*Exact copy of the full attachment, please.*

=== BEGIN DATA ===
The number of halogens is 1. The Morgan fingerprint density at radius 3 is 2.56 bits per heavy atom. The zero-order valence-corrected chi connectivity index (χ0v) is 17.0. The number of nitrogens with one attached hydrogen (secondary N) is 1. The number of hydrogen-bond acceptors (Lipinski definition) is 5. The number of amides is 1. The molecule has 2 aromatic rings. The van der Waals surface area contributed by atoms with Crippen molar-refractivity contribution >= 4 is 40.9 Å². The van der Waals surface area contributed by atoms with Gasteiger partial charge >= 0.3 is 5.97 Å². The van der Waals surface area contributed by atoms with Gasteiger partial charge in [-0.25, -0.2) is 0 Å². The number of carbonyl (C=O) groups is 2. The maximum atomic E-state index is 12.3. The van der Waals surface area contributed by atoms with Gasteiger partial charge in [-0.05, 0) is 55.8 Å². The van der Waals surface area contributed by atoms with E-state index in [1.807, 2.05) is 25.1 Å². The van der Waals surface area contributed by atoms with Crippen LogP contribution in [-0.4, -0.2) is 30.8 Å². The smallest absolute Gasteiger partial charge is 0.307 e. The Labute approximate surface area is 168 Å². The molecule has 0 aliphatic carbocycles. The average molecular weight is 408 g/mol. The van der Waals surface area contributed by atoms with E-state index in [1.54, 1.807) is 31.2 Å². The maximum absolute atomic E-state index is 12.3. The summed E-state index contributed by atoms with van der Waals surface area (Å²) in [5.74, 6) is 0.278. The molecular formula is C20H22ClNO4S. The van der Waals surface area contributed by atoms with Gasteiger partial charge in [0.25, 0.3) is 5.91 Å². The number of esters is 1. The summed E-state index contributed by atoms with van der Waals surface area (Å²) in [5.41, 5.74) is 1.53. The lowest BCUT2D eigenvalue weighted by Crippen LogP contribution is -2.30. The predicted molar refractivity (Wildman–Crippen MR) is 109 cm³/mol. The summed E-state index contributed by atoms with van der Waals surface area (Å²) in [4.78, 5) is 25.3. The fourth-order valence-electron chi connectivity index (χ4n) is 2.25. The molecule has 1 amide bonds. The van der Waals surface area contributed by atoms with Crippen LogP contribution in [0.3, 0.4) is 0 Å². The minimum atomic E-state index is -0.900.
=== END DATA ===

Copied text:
The number of halogens is 1. The Morgan fingerprint density at radius 3 is 2.56 bits per heavy atom. The zero-order valence-corrected chi connectivity index (χ0v) is 17.0. The number of nitrogens with one attached hydrogen (secondary N) is 1. The number of hydrogen-bond acceptors (Lipinski definition) is 5. The number of amides is 1. The molecule has 2 aromatic rings. The van der Waals surface area contributed by atoms with Crippen molar-refractivity contribution >= 4 is 40.9 Å². The van der Waals surface area contributed by atoms with Gasteiger partial charge >= 0.3 is 5.97 Å². The van der Waals surface area contributed by atoms with Gasteiger partial charge in [-0.25, -0.2) is 0 Å². The number of carbonyl (C=O) groups is 2. The maximum atomic E-state index is 12.3. The van der Waals surface area contributed by atoms with Gasteiger partial charge in [-0.05, 0) is 55.8 Å². The van der Waals surface area contributed by atoms with E-state index in [1.807, 2.05) is 25.1 Å². The van der Waals surface area contributed by atoms with Crippen LogP contribution in [-0.4, -0.2) is 30.8 Å². The smallest absolute Gasteiger partial charge is 0.307 e. The Labute approximate surface area is 168 Å². The molecule has 0 aliphatic carbocycles. The average molecular weight is 408 g/mol. The van der Waals surface area contributed by atoms with E-state index in [1.54, 1.807) is 31.2 Å². The maximum absolute atomic E-state index is 12.3. The summed E-state index contributed by atoms with van der Waals surface area (Å²) in [5.74, 6) is 0.278. The molecular formula is C20H22ClNO4S. The van der Waals surface area contributed by atoms with Gasteiger partial charge in [0.25, 0.3) is 5.91 Å². The number of esters is 1. The summed E-state index contributed by atoms with van der Waals surface area (Å²) in [5.41, 5.74) is 1.53. The lowest BCUT2D eigenvalue weighted by Crippen LogP contribution is -2.30. The predicted molar refractivity (Wildman–Crippen MR) is 109 cm³/mol. The summed E-state index contributed by atoms with van der Waals surface area (Å²) in [4.78, 5) is 25.3. The fourth-order valence-electron chi connectivity index (χ4n) is 2.25. The molecule has 1 amide bonds. The van der Waals surface area contributed by atoms with Crippen LogP contribution in [0.3, 0.4) is 0 Å². The minimum atomic E-state index is -0.900.